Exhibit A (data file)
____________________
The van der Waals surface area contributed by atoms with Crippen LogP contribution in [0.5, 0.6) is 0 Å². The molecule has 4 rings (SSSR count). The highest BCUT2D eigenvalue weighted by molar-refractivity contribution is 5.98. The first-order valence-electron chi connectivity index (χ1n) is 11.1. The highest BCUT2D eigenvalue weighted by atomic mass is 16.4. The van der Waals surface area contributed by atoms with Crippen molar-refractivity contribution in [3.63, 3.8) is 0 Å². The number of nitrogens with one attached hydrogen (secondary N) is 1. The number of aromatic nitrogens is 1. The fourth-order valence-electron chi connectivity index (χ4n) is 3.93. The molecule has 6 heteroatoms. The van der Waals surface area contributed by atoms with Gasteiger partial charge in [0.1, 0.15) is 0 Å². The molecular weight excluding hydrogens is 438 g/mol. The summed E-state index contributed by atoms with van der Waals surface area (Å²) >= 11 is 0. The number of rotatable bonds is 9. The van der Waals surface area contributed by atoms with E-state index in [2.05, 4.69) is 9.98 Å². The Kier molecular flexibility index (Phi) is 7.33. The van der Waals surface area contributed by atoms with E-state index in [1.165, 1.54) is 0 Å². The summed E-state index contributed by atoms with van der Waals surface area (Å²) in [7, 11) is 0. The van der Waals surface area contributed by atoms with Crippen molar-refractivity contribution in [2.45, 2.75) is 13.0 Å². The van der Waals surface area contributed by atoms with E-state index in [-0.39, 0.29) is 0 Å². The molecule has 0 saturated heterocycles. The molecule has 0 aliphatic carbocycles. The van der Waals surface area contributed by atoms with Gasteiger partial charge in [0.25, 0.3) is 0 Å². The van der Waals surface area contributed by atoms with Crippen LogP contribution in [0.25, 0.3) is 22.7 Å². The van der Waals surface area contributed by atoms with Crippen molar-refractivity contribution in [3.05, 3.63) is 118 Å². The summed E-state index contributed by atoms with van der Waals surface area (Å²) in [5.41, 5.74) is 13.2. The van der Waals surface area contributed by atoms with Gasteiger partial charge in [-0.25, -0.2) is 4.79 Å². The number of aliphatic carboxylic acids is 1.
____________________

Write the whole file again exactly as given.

The van der Waals surface area contributed by atoms with Crippen LogP contribution in [0.5, 0.6) is 0 Å². The molecule has 4 rings (SSSR count). The highest BCUT2D eigenvalue weighted by molar-refractivity contribution is 5.98. The first-order valence-electron chi connectivity index (χ1n) is 11.1. The highest BCUT2D eigenvalue weighted by atomic mass is 16.4. The van der Waals surface area contributed by atoms with Crippen molar-refractivity contribution in [3.63, 3.8) is 0 Å². The number of nitrogens with one attached hydrogen (secondary N) is 1. The number of aromatic nitrogens is 1. The fourth-order valence-electron chi connectivity index (χ4n) is 3.93. The molecule has 6 heteroatoms. The van der Waals surface area contributed by atoms with Gasteiger partial charge in [0.1, 0.15) is 0 Å². The molecular weight excluding hydrogens is 438 g/mol. The summed E-state index contributed by atoms with van der Waals surface area (Å²) >= 11 is 0. The number of rotatable bonds is 9. The van der Waals surface area contributed by atoms with E-state index in [2.05, 4.69) is 9.98 Å². The Kier molecular flexibility index (Phi) is 7.33. The van der Waals surface area contributed by atoms with E-state index in [1.165, 1.54) is 0 Å². The summed E-state index contributed by atoms with van der Waals surface area (Å²) in [7, 11) is 0. The van der Waals surface area contributed by atoms with Crippen molar-refractivity contribution in [2.45, 2.75) is 13.0 Å². The van der Waals surface area contributed by atoms with E-state index in [-0.39, 0.29) is 0 Å². The molecule has 0 saturated heterocycles. The molecule has 0 aliphatic carbocycles. The van der Waals surface area contributed by atoms with Gasteiger partial charge in [0.25, 0.3) is 0 Å². The van der Waals surface area contributed by atoms with Crippen LogP contribution in [0.25, 0.3) is 22.7 Å². The van der Waals surface area contributed by atoms with Crippen molar-refractivity contribution in [3.05, 3.63) is 118 Å². The summed E-state index contributed by atoms with van der Waals surface area (Å²) in [5.41, 5.74) is 13.2. The van der Waals surface area contributed by atoms with Gasteiger partial charge in [-0.25, -0.2) is 4.79 Å². The number of aliphatic carboxylic acids is 1.